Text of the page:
How could a Transformers comic book be so good?
When it comes to comic readership, I’m a bit of a lightweight. I dabble and dip into the occasional series, and do follow a couple of monthly titles. For the most part though, I will happily wait to hear about a good thing and then check it out than be on the vanguard, picking through the trash to find the treasure before anyone else.
Which is how I came to hear good things about IDW’s Transformers titles.
Before I get into that, I’m going to back up a bit. Last year, in a bid to find something new to watch on Netflix with my son, we tried Transformers Rescue Bots. He sort of thought it was okay but not great, so I switched gears and we checked out the old Transformers show from 1984. I never had cable when I was a kid, so my main exposure to the Transformers was repeated viewings of the 1986 movie on VHS, and my childhood chum Adam’s extensive (and I mean extensive!) Transformers toy collection. I figured it was high time I gave the show a fair shake, since it was such an iconic thing from my childhood that I missed out on.
Well, any of you who are familiar with the show are well aware that it’s a pretty clunky piece of work, essentially churned out to sell the Hasbro toys. But my son caught onto the groove pretty fast, and we blew through the first two seasons (a whopping 65 episodes) over the next couple of months. What the show, perhaps in spite of itself, managed to do pretty well was make characters out of these weird toys. They weren’t necessarily good characters, but there was actually a certain amount of personality that came through, and I could begin to understand how certain favorites would start to develop for kids (as a grown man watching the show, I got a big kick out of Wheeljack). The other neat thing was that there were a handful of strange relationships…namely, Starscream and his adversarial relationship with Megatron, and the weird, barely tolerant alliance between the Dinobots and the rest of the Autobots. And the cool thing? My son’s favorite characters are Starscream and Grimlock, with Optimus Prime topping them off. There’s an unhinged, probably unintentional charm to the show that may very well be why it has endeared itself to so many people.
Ultimately, this is kind of a long form way to say that James Roberts’ writing on the Transformers comic More Than Meets The Eye seems to have captured that weird, unhinged series of relationships quite well. Reading Roberts is kind of like watching the old cartoon, but with a great deal more skill and craft involved to create a clever narrative that is populated by some of the most complex, “human” characters I’ve ever encountered in a mainstream comic. If that old cartoon was created today with an eye for continuity and quality control, it may look something like More Than Meets The Eye is what I’m trying to say.
I won’t get into the plot too much, but the setting is a ship that is traveling through the galaxy on a quest, which is merely an excuse to set these “people” loose and develop alliances, friendships, and make discoveries along the way…in essence, what Roberts has done is create a brilliant ensemble piece of characters that come to life and behave in complex and realistic ways, albeit in outlandish adventures that involve giant transforming robots. It is so chock full of amazing characterizations that it is hard to pinpoint favorites…but a list of favorite characters is possible. Ultra Magnus, Tailgate, Chromedome, Cyclonus, and Whirl all raise to the top because they have such fierce characters that aren’t so much put through arcs as they are shown to have an ebb and flow very much akin to emotional, living people. Sometimes they learn, and sometimes they don’t, but they all have realistic or understandable reasons for their behavior (well, maybe not Whirl), and when bad things happen to them, you feel sympathy…and you just as frequently laugh because you’ve gotten to know them.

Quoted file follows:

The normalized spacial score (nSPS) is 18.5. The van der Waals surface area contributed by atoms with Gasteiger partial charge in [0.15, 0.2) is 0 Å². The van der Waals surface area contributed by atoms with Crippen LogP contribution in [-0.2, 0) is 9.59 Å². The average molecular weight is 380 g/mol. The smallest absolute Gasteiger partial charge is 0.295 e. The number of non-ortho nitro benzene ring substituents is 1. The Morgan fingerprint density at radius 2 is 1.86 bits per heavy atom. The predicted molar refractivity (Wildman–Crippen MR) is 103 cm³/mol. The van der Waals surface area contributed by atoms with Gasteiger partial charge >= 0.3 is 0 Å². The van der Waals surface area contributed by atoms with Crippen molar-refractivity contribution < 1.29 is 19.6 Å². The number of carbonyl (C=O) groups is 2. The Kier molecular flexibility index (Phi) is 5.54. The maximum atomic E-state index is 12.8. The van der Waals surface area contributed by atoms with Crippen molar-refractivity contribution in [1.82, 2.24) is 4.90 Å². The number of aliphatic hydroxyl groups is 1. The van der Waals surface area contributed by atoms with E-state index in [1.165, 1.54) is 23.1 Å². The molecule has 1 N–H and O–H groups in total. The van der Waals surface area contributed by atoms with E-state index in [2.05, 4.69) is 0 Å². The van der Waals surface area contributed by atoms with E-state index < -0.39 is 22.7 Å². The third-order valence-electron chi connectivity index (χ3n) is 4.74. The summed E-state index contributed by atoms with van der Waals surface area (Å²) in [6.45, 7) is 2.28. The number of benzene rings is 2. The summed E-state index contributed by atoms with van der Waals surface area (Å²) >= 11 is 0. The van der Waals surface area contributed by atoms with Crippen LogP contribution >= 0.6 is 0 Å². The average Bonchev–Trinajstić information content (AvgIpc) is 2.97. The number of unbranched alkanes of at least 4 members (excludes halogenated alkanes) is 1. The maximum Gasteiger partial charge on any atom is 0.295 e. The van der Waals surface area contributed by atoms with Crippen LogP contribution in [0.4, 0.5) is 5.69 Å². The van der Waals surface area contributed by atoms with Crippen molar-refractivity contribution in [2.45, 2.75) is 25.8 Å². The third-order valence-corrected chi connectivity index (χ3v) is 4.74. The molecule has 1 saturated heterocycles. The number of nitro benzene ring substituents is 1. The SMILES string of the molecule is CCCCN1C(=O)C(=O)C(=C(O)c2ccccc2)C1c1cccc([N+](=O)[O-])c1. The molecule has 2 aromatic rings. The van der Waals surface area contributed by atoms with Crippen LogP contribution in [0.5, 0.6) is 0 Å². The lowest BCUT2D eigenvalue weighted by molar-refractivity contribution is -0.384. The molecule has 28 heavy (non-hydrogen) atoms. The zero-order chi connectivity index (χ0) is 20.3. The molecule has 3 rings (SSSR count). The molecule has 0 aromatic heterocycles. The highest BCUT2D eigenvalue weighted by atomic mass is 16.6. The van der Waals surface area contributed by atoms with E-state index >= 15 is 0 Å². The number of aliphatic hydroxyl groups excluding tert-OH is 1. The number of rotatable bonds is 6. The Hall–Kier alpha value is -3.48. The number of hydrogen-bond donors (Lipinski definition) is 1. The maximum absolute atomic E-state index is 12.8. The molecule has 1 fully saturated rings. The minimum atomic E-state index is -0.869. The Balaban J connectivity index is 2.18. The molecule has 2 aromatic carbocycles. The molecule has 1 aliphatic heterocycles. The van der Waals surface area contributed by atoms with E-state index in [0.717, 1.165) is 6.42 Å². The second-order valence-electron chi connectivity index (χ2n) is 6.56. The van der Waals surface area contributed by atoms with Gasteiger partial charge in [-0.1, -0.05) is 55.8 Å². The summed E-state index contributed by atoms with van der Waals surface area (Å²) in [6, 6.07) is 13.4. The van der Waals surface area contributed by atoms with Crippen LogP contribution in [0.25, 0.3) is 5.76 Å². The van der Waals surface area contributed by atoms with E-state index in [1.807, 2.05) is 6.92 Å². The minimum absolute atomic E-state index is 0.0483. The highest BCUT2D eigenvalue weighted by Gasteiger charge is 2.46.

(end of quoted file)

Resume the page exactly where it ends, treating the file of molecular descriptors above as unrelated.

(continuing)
Keep in mind that I’m talking about a Transformers comic.
I think the keenest demonstration of this was the loss of one of the characters during a particularly shocking development in the series. I won’t get into specifics, but one of the Transformers fails to get reconciliation with a friend after a major crisis on board the ship occurs, and that friend dies. You feel it…and you miss the character for the rest of the series. Another example is the unexpected and slow-simmering friendship between two characters that doles out moments of tenderness with the slightest gesture, and then topped off by a very big gesture that saves a life. The moments are at times melodramatic, but they work so well within the story because there have been little moments and small progressions to earn the big ones. Seriously…Roberts has worked some magic voodoo, or just knows what he’s doing when it comes to crafting character-driven stories.
James Barber’s companion series Robots In Disguise is much more concerned with plot machinations than characters, and so on the whole I think it is a little less resonant for me. That isn’t to say his stories are poor…they’re fascinating in their own right, and he does manage some good moments here and there, but his writing is more about the story moving forward than about getting to know and love his characters.
So, what am I saying here? IDW is allowing its creative teams to make some great stories and characters, and I think that it is paying off tremendously. A licensed comic book title like Transformers shouldn’t be one of the most emotional and well written comics on the stands, but I challenge anyone to show me a comic that has more heart and skill than More Than Meets the Eye. It would be a tall order.